Dogs as doctors? Yes—psychiatrists, diagnosticians, even healers, as journalist Goodavage (Secret Service Dogs: The Heroes Who Protect the President of the United States, 2016, etc.) writes in her latest canine tribute.
It’s long been observed that a dog is a human’s best friend, helpful in all sorts of situations, from sniffing out skiers buried in avalanches to interdicting illegal shipments of drugs and explosives. In this anecdotally driven book of reportage, the author allows that other animals have better senses of smell than dogs, but few have the discipline to combine their olfactory talents with the patience and alertness that allow them to perform tasks intimately connected to human health. In recent years, dogs have been trained to detect when a person suffering from diabetes might be headed for a blood-sugar crash or when someone with postural orthostatic tachycardia syndrome might be about to faint. As Goodavage writes in the latter instance, one woman’s wheelchair “collects dust most weeks because [her dog] can give her warning a few minutes ahead of her syncope, allowing her enough time to get into a safe spot.” Other dogs have been trained to detect the presence of cancers, the onset of Parkinson’s and other motor disorders, and a host of other ailments. Goodavage imagines a time when technology will allow dogs to “speak” with voice alerts announcing that their charges are in need of attention, as the dog then “leads you to someone who’s having a severe allergic reaction, a seizure, or other medical emergency." The book is overlong, with too many episodes adding up to the same conclusion—namely, that dogs can do wondrous things to improve our lives and health. Still, if Queen Elizabeth II, attending a demonstration of medical detection dogs, was moved to wonder whether dogs might be stationed at airports to find malaria victims, the author’s narrative might inspire thoughts of other applications. Fans of Elizabeth Marshall Thomas’ Hidden Lives of Dogs and similar books will want to have a look.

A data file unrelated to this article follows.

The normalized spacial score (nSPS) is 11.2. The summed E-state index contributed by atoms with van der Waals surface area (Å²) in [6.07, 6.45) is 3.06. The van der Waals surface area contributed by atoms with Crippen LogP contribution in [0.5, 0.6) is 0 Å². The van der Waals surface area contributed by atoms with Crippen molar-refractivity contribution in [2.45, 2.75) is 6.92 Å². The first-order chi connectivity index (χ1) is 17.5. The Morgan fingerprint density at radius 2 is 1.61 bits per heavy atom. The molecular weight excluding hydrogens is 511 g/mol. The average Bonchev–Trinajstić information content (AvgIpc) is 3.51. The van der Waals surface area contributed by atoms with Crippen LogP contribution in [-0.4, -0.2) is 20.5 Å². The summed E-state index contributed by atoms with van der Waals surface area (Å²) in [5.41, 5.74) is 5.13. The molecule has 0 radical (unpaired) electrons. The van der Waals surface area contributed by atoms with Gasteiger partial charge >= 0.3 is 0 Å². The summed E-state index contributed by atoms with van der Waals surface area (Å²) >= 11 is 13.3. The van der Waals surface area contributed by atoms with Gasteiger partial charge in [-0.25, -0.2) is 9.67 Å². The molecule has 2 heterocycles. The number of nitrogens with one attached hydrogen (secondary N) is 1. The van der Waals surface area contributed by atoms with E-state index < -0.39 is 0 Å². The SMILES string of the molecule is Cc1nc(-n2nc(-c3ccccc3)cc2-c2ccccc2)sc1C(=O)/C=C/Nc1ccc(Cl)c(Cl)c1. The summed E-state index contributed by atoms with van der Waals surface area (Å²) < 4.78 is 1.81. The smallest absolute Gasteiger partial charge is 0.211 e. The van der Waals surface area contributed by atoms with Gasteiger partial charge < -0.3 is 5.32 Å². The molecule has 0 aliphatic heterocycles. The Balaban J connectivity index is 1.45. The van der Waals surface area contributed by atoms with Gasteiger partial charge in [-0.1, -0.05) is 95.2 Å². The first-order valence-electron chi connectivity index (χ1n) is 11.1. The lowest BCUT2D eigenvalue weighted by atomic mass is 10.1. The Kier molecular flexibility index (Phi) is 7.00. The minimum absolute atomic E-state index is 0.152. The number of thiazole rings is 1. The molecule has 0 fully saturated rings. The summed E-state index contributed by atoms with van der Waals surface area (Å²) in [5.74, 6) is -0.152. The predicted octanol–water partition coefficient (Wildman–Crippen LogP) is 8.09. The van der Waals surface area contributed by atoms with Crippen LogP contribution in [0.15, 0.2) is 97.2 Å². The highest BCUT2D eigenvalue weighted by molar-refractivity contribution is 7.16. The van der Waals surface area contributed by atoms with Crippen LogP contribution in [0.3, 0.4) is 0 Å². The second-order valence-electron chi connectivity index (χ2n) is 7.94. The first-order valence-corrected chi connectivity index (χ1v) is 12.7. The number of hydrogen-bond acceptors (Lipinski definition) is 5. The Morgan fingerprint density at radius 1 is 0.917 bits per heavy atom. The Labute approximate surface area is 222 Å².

A somewhat padded text that will nonetheless find plenty of readers.